Suppose we map this 3D time idea to the more familiar trinity of primary colours -- red, yellow and blue. The private narrative sticks to the muted tones of charcoal-and-chalk, painting its picture of "things as they are" in subtle shades of grey. The parallel / future / metaphysical narrative splatters glaringly gaudy primary colours in the centre of the canvas -- the red of counterfactuals, the yellow of hypotheticals, the blue of metaphysicals. The division between SF and Fantasy is about as purposeful as a division in an art gallery between "Orange" landscapes (Sunset In The Desert IV) and "Blue" landscapes (Winter Ocean At Night, Moonlit VII). Of course it is easy to apply broad taxonomies based on the tonal qualities imparted by an artist's palette. This artist does not just use red and yellow, we might find; they use counterfactuals of copper leaf, hypotheticals of gold foil, seeking to suggest the sun and all its solar symbolism of day, of the noon world shown crisp in the shining light of reason. This other artist does not just use blue, we might find; they use metaphysicals of silver, seeking to suggest the moon and all its lunar symbolism of night, of a dark world picked out in the low light of mystery. We have a whole culture of cross-wired metaphors to tell us how these aesthetics are so deeply distinct. SF is golden, solar, masculine, scientific. Fantasy is silver, lunar, feminine, magical.
But how does an artist like Bradbury fit into this dichotomy? Where do we place his masterpiece, "The Veldt"? At first glance this seems a simple work of Golden Age SF, our eye catching the glint of a hypothetical in the holodeck playroom of the children, such a simple touch of future narrative; but as we are drawn into Bradbury's painting we see hints of silver, of Fantasy, slowly building until, as we step back to look at the whole picture properly, we realise that this is not just hypothetical but metaphysical. As the lions come to life, devour the parents, we realise that, if we have been taken one step "forward" into the future we have also been taken one step "down" into a different type of elsewhen.
All this is to say (because apparently it needs to be said... again and again) that the science/magic distinction between SF and Fantasy is superficial, as superficial a signal as the colour of the foil in which the writer's name is embossed on the cover. The shared dislocatory effect which underpins all parallel / future / metaphysical narratives unifies all the disparate sub-genrefied forms into a single field. This is, I think, the nearest we will find to the sonnet's "fourteen lines and a volte". There are (other) negotiable conventions as to how that dislocatory effect is dealt with, which generate different forms -- just as the sonnet has its Spenserian or Shakespearean structures -- but underneath there is (only?) that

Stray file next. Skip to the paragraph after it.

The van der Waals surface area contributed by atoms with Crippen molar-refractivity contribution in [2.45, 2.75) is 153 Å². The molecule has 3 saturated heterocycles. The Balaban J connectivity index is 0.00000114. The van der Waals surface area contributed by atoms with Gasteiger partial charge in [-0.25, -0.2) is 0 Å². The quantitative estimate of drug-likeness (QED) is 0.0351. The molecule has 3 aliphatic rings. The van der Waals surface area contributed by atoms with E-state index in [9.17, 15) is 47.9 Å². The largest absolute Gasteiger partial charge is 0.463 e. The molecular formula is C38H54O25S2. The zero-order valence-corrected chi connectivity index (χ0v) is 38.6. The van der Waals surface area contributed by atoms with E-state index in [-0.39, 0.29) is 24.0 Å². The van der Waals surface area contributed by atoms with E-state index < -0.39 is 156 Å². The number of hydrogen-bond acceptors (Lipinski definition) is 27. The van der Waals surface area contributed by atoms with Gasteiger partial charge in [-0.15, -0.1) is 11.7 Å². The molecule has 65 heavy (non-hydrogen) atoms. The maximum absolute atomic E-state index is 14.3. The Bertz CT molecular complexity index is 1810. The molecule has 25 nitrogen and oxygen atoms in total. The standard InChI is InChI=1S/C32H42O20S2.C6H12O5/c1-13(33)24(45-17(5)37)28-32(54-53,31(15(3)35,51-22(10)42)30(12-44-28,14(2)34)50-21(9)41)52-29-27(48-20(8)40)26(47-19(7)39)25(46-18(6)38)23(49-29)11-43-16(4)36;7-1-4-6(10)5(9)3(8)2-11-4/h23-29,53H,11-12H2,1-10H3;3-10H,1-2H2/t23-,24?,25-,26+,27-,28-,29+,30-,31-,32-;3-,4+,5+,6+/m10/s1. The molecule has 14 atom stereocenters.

At the same time though, the "it's all Fantasy" argument is about as useful as claiming that every colour on the palette is "a shade of blue". Just because there are similarities in the way metaphysicals, hypotheticals and counterfactuals work doesn't mean the latter two are "really just" instances of the former, no more than all fiction is fantasy simply because it's "made-up". No more than all writing is fiction because it's "made-up". Follow this path and we end up saying that mathematics, physics, chemistry, language itself, are all subsets of Fantasy -- they're just complex artifices of the human imagination, after all, representing reality in the form of abstracted symbolic patterns. This is a blurring of the term "fantasy" which renders it so vague as to be useless.
So we could use another term for these parallel / future / metaphysical narratives considered as a whole. We could use a term which captures that breach of subjunctivity while making no assumptions about its nature (singular or composite -- a step sidewise, forward or down or a simultaneous dislocation in multiple dimensions) or what will be done with it (whether it will be explained, excused or exploited). We could use a term which doesn't assume inviolable boundaries between Hard SF, Hard Fantasy, Epic SF, Epic Fantasy, Conceptual SF and Conceptual Fantasy, between this here, that there and whatever elsewhere.
Which is why I like the term "strange fiction".